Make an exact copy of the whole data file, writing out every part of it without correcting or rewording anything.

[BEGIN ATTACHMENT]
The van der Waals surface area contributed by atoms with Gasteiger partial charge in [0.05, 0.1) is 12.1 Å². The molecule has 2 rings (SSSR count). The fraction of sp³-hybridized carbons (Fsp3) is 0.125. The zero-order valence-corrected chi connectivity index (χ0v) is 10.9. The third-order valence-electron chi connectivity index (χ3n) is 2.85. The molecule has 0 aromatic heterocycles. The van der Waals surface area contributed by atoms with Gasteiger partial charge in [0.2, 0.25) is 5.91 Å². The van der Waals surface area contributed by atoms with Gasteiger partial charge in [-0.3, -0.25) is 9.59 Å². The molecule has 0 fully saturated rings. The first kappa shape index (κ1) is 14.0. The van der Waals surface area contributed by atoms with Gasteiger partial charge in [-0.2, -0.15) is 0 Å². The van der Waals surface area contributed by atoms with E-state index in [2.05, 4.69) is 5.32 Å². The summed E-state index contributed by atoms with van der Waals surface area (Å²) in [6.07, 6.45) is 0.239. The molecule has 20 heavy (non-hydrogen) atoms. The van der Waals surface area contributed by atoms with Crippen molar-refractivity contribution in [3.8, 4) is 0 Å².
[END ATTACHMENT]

The van der Waals surface area contributed by atoms with Gasteiger partial charge in [0.05, 0.1) is 12.1 Å². The molecule has 2 rings (SSSR count). The fraction of sp³-hybridized carbons (Fsp3) is 0.125. The zero-order valence-corrected chi connectivity index (χ0v) is 10.9. The third-order valence-electron chi connectivity index (χ3n) is 2.85. The molecule has 0 aromatic heterocycles. The van der Waals surface area contributed by atoms with Gasteiger partial charge in [0.2, 0.25) is 5.91 Å². The van der Waals surface area contributed by atoms with Gasteiger partial charge in [-0.3, -0.25) is 9.59 Å². The molecule has 0 fully saturated rings. The first kappa shape index (κ1) is 14.0. The van der Waals surface area contributed by atoms with Gasteiger partial charge in [-0.2, -0.15) is 0 Å². The van der Waals surface area contributed by atoms with E-state index in [2.05, 4.69) is 5.32 Å². The summed E-state index contributed by atoms with van der Waals surface area (Å²) in [6.07, 6.45) is 0.239. The molecule has 20 heavy (non-hydrogen) atoms. The van der Waals surface area contributed by atoms with Crippen molar-refractivity contribution in [3.8, 4) is 0 Å².